As some of you may know, I occasionally enjoy playing cards. Well, to be fair, I spend quite a lot of time playing Magic the Gathering, the best known of TCGs developed by Richard Garfield in the early 1990s, now published and curated by Wizards of the Coast. Magic has kept growing over the past two decades, and it has now spread all over the world. As many games, both on board and screen, it has also sustained competitive play for more than fifteen years now, with tournaments in Northern America, Europe, and East Asia attracting more than a thousand players each, on a regular basis. Most of this competitive scene is publicized to other casual and competitive players through text and video coverage, the former on MtG official website and the latter on Twitch and Youtube.
E-Sports, Coverage & Diversity
There’s been a raise in interest for gaming sports or, as it is more narrowly called e-sport scene, from gaming companies over the past few years. Riot Games, developper and publisher of League of Legends, is probably the world most famous provider of e-sport contents, so much so that Chloé Woitier, a French journalist writing for the Figaro, crowned the company king of e-sport in one of her papers, this year. Riot Games is known for its renewed efforts to make e-sport attractive as a career for professional teams, while providing engaging, entertaining content for its community. Yet, it is the fact that Riot Games has recently came under some criticism for the way it manages e-sport, as Kristin Banse wrote about the comments made by Marcel Dexter Feldkamp. There had been some concerns, since the start of League of Legends booming success, about the ability of the company to scale from a small, indie studio to a large, corporate actor, very much at the forefront of the gaming industry. For many though, the success enjoyed by Riot Gams is well deserved and lead to very positive prospects, as Kevin Knocke wrote last week.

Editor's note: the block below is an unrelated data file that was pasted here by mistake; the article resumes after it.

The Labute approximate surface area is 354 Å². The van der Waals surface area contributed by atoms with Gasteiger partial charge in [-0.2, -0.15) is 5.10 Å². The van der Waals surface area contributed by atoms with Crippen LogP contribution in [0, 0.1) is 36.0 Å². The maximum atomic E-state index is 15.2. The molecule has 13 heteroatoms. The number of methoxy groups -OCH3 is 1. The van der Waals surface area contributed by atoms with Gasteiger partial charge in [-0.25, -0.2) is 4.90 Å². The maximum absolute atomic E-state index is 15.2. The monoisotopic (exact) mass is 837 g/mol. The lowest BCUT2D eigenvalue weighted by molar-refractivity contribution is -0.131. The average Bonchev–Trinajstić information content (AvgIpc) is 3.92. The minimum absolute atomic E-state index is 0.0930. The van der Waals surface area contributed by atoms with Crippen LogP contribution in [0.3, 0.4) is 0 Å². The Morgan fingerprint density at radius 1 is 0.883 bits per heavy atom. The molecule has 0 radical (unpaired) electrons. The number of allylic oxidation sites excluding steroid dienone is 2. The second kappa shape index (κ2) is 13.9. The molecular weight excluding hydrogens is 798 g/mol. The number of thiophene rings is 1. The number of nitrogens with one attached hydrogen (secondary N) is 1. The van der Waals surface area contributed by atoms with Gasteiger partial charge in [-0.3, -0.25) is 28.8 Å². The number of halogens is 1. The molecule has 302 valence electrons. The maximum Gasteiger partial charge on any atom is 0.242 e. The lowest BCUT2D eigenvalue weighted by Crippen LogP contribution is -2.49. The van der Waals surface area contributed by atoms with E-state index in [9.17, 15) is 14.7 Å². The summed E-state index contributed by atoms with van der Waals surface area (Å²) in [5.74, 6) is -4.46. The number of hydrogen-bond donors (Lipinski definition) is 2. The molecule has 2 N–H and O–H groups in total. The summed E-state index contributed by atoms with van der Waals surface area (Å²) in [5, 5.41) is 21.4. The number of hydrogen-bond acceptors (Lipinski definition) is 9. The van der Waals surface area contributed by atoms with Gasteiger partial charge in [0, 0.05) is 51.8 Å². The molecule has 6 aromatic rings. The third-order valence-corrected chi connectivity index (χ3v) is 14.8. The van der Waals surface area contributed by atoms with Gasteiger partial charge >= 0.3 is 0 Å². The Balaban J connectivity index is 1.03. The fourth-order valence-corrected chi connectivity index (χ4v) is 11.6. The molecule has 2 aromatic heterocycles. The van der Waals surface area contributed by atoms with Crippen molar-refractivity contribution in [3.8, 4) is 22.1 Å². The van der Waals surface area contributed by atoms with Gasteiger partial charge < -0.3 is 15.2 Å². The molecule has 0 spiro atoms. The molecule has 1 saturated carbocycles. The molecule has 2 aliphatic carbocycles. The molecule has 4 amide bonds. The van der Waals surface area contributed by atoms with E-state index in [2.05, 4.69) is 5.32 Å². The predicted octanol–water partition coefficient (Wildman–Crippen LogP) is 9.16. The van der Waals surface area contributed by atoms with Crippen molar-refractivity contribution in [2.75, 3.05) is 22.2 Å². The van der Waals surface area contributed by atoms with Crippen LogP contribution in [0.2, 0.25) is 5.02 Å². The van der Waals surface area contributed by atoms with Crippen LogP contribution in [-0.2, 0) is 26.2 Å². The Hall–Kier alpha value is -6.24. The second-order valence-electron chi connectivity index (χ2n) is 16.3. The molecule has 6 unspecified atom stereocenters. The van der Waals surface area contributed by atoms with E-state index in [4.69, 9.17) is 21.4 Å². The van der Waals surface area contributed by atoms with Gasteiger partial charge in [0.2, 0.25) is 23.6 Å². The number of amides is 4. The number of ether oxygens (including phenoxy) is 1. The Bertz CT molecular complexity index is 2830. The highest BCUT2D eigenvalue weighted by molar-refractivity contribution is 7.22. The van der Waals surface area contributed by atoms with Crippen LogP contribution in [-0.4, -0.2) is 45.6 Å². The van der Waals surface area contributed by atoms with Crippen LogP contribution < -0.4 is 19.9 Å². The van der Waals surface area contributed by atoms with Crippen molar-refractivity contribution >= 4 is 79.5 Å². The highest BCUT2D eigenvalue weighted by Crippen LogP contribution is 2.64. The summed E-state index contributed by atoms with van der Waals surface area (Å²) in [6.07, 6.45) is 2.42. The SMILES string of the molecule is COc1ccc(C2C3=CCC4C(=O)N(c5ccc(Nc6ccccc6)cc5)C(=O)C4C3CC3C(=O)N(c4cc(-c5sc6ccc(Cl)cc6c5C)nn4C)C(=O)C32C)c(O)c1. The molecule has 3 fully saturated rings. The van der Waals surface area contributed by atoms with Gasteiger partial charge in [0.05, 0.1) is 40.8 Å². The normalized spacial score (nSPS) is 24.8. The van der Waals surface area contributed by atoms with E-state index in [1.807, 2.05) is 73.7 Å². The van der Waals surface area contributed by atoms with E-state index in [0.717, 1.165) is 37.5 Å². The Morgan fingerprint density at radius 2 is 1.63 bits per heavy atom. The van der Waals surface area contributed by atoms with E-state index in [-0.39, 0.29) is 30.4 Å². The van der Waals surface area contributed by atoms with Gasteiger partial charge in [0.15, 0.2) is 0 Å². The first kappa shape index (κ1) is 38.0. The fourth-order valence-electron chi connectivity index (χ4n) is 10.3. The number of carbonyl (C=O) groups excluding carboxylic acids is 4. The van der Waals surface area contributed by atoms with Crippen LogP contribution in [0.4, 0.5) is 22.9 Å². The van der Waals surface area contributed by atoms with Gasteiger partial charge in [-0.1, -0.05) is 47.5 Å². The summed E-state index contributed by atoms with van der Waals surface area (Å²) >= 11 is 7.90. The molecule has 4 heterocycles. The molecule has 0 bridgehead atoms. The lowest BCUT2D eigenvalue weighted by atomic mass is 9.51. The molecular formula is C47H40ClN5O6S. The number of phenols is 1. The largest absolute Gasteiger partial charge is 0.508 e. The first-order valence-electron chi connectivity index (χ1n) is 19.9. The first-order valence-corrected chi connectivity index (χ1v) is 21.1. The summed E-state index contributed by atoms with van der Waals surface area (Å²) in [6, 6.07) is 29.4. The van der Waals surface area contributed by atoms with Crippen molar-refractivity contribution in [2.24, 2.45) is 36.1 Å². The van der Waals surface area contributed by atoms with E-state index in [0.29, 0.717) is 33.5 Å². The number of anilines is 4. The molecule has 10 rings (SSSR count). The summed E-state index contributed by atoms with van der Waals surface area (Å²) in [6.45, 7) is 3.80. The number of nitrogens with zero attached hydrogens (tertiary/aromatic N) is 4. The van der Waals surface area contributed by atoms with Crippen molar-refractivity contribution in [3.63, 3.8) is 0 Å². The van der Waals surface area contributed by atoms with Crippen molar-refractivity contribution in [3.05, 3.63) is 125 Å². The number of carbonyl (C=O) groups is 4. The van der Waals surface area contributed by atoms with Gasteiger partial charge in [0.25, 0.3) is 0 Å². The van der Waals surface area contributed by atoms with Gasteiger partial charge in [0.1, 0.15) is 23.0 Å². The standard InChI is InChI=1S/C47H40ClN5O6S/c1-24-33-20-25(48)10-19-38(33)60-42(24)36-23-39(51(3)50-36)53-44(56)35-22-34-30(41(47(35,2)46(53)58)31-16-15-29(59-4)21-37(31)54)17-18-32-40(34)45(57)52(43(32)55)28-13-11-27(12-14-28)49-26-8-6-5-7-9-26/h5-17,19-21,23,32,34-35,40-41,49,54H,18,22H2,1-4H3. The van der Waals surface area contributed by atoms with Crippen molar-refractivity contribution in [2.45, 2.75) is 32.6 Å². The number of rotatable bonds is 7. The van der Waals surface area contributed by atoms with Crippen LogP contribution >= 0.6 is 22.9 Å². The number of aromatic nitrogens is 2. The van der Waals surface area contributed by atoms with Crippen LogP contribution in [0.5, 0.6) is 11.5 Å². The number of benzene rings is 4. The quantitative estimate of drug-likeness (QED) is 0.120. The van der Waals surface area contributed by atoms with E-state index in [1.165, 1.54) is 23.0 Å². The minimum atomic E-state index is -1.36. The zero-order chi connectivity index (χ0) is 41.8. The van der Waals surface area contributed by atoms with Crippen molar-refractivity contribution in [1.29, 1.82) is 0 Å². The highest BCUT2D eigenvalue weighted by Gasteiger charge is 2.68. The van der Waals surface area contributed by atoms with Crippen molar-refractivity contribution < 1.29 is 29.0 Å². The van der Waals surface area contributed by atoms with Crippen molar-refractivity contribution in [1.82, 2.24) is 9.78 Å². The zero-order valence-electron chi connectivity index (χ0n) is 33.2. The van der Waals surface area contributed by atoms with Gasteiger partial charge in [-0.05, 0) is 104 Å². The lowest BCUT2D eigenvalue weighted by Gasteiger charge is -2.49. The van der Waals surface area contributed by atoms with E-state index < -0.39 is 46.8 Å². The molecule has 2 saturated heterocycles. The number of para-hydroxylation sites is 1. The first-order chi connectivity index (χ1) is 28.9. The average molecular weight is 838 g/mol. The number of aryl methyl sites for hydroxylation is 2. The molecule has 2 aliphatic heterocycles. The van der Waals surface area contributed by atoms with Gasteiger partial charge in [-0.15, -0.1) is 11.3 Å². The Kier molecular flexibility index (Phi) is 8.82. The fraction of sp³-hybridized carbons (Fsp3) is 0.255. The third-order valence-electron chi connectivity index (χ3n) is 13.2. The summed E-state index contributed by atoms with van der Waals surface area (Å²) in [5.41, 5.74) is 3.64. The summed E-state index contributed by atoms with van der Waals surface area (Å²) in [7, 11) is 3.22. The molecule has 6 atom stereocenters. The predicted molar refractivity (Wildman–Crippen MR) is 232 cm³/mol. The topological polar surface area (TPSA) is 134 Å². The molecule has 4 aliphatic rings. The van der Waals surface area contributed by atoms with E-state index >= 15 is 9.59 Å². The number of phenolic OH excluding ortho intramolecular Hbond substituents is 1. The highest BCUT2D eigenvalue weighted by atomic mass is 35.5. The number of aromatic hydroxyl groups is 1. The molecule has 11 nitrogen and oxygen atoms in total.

Magic, while being the major TCG, is of course much less publicized. Nonetheless, it is extensively and thoroughly covered, and watched, year after year, by thousands and thousands of players. It has its professional teams, its Hall of Fame, its long-crowned kings and its would-be ones. Yet, there’s one thing Magic, as most of the e-sport scene, has been painfully lacking since the beginning, and that’s queens. In every sense of the word. Although Magic volunteer staff is asked at tournaments to enforce very strict pro-diversity policies and to swiftly sanction any sexist or homophobic comment, the fact remains that over the years, there has been very few prominent professional female players, and, to my knowledge, not many openly gay top level pros.
Looking for Women Among Pro Players
Meghan Wolff wrote last year a piece for Star City Games about women in Magic, exploring the underlying reasons for this lack of representation, and identifying content producers one might care to support. There has been no female Player of the Year since the title was created, back in 1996, no female Rookie of the Year, and Melissa DeTora is, to this date I believe, the only woman to have ever been in the Top 8 of a Pro Tour, the most competitive of Magic tournaments. And if women have been staggeringly underrepresented in international events, it is most certainly because they are also mostly absent of the national and even local competitive scene. One is more likely to see, either IRL or on screen, a female Magic judge than a female player.